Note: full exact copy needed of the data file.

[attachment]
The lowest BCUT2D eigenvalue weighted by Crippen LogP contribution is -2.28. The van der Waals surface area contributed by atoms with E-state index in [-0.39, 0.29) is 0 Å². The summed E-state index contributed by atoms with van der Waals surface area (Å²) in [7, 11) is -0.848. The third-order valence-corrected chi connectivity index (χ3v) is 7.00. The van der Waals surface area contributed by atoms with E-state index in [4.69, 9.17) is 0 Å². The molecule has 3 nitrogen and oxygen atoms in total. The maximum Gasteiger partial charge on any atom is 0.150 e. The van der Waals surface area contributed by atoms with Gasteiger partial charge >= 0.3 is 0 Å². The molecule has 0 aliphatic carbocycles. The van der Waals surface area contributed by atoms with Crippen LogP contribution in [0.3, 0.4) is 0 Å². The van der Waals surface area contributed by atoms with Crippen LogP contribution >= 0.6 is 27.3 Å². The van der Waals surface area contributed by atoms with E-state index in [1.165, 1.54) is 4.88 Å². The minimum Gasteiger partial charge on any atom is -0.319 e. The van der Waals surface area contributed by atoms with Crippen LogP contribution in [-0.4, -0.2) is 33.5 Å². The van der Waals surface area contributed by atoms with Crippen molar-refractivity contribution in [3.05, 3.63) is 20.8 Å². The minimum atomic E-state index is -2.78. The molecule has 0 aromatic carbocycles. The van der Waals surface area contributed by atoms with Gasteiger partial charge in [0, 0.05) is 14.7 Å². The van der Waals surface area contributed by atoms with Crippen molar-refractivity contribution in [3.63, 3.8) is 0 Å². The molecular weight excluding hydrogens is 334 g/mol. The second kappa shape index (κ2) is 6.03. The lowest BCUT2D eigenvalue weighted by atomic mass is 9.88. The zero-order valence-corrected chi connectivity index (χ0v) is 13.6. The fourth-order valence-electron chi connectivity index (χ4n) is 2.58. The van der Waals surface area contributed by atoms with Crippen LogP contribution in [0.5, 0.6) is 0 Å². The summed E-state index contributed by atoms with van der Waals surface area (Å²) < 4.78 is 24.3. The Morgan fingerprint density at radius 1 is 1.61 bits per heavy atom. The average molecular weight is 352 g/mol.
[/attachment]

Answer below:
The lowest BCUT2D eigenvalue weighted by Crippen LogP contribution is -2.28. The van der Waals surface area contributed by atoms with E-state index in [-0.39, 0.29) is 0 Å². The summed E-state index contributed by atoms with van der Waals surface area (Å²) in [7, 11) is -0.848. The third-order valence-corrected chi connectivity index (χ3v) is 7.00. The van der Waals surface area contributed by atoms with E-state index in [4.69, 9.17) is 0 Å². The molecule has 3 nitrogen and oxygen atoms in total. The maximum Gasteiger partial charge on any atom is 0.150 e. The van der Waals surface area contributed by atoms with Gasteiger partial charge >= 0.3 is 0 Å². The molecule has 0 aliphatic carbocycles. The van der Waals surface area contributed by atoms with Crippen LogP contribution in [0.3, 0.4) is 0 Å². The van der Waals surface area contributed by atoms with Crippen LogP contribution >= 0.6 is 27.3 Å². The van der Waals surface area contributed by atoms with E-state index in [1.165, 1.54) is 4.88 Å². The minimum Gasteiger partial charge on any atom is -0.319 e. The van der Waals surface area contributed by atoms with Crippen LogP contribution in [-0.4, -0.2) is 33.5 Å². The van der Waals surface area contributed by atoms with Crippen molar-refractivity contribution in [3.05, 3.63) is 20.8 Å². The minimum atomic E-state index is -2.78. The molecule has 0 aromatic carbocycles. The van der Waals surface area contributed by atoms with Gasteiger partial charge in [0, 0.05) is 14.7 Å². The van der Waals surface area contributed by atoms with Crippen molar-refractivity contribution in [3.63, 3.8) is 0 Å². The molecular weight excluding hydrogens is 334 g/mol. The second kappa shape index (κ2) is 6.03. The lowest BCUT2D eigenvalue weighted by atomic mass is 9.88. The zero-order valence-corrected chi connectivity index (χ0v) is 13.6. The fourth-order valence-electron chi connectivity index (χ4n) is 2.58. The van der Waals surface area contributed by atoms with Crippen LogP contribution in [0.5, 0.6) is 0 Å². The summed E-state index contributed by atoms with van der Waals surface area (Å²) < 4.78 is 24.3. The Morgan fingerprint density at radius 1 is 1.61 bits per heavy atom. The average molecular weight is 352 g/mol.